Naughty Dog have proven time and time again that they’re one of the best game developers out there, knocking out great game after great game in their 30-year lifespan, especially in the last decade.
Releasing such classics as Crash Bandicoot, the Uncharted series, Jak and Daxter, and, of course, The Last of Us, Naughty Dog has rightfully earned a great reputation for itself. Starting at the beginning of their career with their first big break, Crash Bandicoot, Naughty Dog proved itself as a developer unafraid of challenging norms in video games. A platformer, it follows the titular character as he travels through the Wumpa Islands, fighting the minions of antagonist Doctor Neo Cortex. Often seen as one of the most influential titles in early 3D platformers, Crash Bandicoot spurred several sequels, spin-offs, and even appearances from the main character in other titles. It put Naughty Dog on the map, and is still going strong today, with the recent announcement of a fourth instalment: Crash Bandicoot 4: It’s About Time.
Following the PS2 days, Naughty Dog released the first instalment of the Uncharted series on PlayStation 3 in 2007, Uncharted: Drake’s Fortune. An early PS3 classic (I myself have replayed it several times), the game sold 1 million copies within the first 10 weeks of its release, and catapulted Naughty Dog to legendary status. The company went on to release 3 more titles in the series, as well as a standalone spin-off. Following the story of Nathan Drake, an Indiana Jones-esque adventurer seeking fame and fortune, Uncharted was massively acclaimed throughout its run as a series, winning several Game of The Year awards from multiple publications. With well developed, lovable characters, great game mechanics and a riveting story, Uncharted is up there with some of the best adventure-action titles.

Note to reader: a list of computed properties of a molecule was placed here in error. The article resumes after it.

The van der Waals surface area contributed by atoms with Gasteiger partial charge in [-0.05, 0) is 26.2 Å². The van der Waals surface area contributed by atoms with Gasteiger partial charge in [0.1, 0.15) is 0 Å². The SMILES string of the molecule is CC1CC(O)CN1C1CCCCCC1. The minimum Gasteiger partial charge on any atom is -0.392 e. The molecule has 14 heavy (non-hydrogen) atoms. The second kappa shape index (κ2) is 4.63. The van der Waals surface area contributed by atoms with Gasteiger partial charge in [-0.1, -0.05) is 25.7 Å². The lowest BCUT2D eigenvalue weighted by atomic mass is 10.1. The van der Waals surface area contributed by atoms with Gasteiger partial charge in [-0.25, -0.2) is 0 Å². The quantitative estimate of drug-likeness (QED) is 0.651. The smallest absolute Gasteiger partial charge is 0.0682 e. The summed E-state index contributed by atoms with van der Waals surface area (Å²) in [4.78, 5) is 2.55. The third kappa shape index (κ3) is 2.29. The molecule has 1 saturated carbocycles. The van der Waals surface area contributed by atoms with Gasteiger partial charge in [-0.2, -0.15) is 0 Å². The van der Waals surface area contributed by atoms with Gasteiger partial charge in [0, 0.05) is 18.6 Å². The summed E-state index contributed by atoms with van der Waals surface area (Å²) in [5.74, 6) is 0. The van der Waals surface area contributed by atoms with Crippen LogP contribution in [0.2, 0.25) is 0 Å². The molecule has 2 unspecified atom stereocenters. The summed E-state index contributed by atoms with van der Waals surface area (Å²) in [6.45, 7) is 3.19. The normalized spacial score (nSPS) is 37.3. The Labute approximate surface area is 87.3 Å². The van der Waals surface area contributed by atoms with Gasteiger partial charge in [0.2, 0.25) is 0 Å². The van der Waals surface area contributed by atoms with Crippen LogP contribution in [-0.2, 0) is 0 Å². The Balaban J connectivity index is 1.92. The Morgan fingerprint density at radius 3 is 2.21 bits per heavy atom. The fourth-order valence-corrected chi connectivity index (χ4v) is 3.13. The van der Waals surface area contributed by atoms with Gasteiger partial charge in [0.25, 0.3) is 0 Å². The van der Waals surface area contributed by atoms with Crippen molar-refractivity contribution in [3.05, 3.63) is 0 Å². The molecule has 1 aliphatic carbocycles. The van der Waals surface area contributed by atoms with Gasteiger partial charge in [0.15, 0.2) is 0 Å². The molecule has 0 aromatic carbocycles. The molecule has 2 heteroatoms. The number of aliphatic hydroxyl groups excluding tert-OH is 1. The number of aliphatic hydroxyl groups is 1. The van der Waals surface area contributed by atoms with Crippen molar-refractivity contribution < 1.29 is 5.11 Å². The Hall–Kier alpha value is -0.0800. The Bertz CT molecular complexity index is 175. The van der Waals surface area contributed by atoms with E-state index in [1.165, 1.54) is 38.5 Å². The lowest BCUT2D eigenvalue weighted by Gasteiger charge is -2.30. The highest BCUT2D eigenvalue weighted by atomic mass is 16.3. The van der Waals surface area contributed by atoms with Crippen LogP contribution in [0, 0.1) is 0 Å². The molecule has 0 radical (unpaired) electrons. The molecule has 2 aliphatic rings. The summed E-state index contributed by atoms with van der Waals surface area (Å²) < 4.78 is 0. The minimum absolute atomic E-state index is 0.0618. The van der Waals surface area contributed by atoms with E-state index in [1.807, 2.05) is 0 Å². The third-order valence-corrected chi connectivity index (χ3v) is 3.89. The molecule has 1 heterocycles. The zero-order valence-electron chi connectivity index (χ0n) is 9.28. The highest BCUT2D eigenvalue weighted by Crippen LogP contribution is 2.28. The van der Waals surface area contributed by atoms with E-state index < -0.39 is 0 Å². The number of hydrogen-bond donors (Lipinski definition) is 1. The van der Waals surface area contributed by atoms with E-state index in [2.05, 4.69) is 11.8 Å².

Finally, Naughty Dog branched out into the overdone but not often done well zombie/survival genre with The Last of Us in 2013. And god, did they do it well. The Last of Us redefined what the zombie genre was, because the game wasn’t really about the zombies. It was about a relationship between a grieving father and surrogate daughter: Joel and Ellie. Wrought with emotion, great gameplay and twists and turns you’d never expect, The Last of Us is still rightly celebrated as one of the greatest games of all time. It’s easily Naughty Dog’s magnum opus. With the release of The Last of Us II only this past June, this time following Ellie rather than Joel as the primary protagonist, Naughty Dog are seemingly just getting better and better with each new game that they release.
Naughty Dog are a console-centred developer. Uncharted is one of the best-selling series across the PlayStation 3 and 4, and Crash started out as one of the front-runners of PlayStation 1’s market; The Last of Us is also a PlayStation exclusive, and the same can be said for it’s sequel, The Last of Us II. The company has been commended for it’s narrative-driven gameplay, wherein the action is moulded around the story, rather than the story being moulded around the action. With their successes in modern narrative gaming, they’re often credited with re-vitalising said video-game style, and bringing it to the forefront of contemporary releases.
Despite facing content criticisms recently, Naughty Dog have had an overwhelmingly successful run over their lifespan. I’m curious to see what they’re going to do next.